1) When investing in a property and not a note, your looking to invest in a hard asset. With that said its not like looking at stocks unless your speculating for appreciation (buy low sell high). The best research for anyone is boots on the ground or second hand boots on the ground (someone from the area). I don't know if your hoping to hop on the computer and look for all these different factors and analytics, but that's mostly beneficial when your trying to pinpoint a market. Since you have your eyes set on a specific market already and it's not far go and actually look at properties first hand. See what the neighborhoods look like, what type of tenants the properties will attract, how heavy the property management and how often the properties are going to need to be walked. You can analyze if it's "for you" depending on the level of risk tolerance and how you feel about the specific deals.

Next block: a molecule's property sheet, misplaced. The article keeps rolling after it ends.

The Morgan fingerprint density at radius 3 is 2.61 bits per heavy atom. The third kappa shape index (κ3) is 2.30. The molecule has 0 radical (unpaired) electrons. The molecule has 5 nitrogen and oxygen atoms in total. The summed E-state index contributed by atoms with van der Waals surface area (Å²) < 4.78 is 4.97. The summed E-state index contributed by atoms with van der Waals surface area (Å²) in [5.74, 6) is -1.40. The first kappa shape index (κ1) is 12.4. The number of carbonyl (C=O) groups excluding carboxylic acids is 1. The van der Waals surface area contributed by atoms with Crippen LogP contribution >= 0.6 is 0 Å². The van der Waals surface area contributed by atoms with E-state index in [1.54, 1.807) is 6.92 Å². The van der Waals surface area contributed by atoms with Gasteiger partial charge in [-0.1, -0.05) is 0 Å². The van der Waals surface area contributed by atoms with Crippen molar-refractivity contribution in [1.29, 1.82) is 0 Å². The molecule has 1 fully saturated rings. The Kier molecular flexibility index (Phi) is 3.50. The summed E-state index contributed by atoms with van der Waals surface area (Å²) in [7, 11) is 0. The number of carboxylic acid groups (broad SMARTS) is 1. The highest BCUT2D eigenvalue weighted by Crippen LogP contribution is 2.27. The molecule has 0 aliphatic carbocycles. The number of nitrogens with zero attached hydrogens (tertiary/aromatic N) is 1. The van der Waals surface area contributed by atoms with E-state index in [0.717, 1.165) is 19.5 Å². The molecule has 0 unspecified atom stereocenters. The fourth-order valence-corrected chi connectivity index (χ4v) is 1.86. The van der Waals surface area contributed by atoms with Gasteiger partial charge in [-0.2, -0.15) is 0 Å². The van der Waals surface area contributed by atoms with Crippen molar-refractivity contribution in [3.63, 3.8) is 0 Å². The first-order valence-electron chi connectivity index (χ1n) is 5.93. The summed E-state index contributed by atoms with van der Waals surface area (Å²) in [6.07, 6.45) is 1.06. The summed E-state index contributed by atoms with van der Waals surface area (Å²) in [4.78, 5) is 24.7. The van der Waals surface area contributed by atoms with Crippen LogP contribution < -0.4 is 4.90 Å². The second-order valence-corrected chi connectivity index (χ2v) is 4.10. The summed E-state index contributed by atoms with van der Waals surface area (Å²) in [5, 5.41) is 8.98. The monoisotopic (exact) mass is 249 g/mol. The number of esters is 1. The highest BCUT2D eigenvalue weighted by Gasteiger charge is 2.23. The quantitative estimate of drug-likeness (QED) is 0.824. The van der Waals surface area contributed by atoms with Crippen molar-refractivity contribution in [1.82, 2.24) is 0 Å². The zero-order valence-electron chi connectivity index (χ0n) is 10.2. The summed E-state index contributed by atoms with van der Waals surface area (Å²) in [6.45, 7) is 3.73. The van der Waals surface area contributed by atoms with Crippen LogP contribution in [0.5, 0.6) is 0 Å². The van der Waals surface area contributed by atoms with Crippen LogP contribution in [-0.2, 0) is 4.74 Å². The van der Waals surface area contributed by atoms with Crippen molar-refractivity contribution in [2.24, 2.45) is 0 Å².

2) There's a motto that works with this day and age, and that is any unit can be rented the only variable is the price. If your really desperate to rent fast, depends on how fast you get the units rent ready (and occupancy certified in some cities), what platforms your reaching the markets tenant pool, and the time of year. If your concerned about it you can always hire help. The market is flooded with property managers and agents that'll tackle that lease up, please do your due diligence and don't get sold on sheep herders.

3) A good deal is a deal that fits the investor. Every investor has a different good deal. I know investors that think high end tenants, high end rentals, and low cap are a good deal, I know investors that think the least money down and high ROR is a good deal, I know investors that think a high cap rate is a good deal, I even know investors that think barely habitable properties with lots of "potential" is a good deal. So you'll need to figure out what your looking for and what fits you.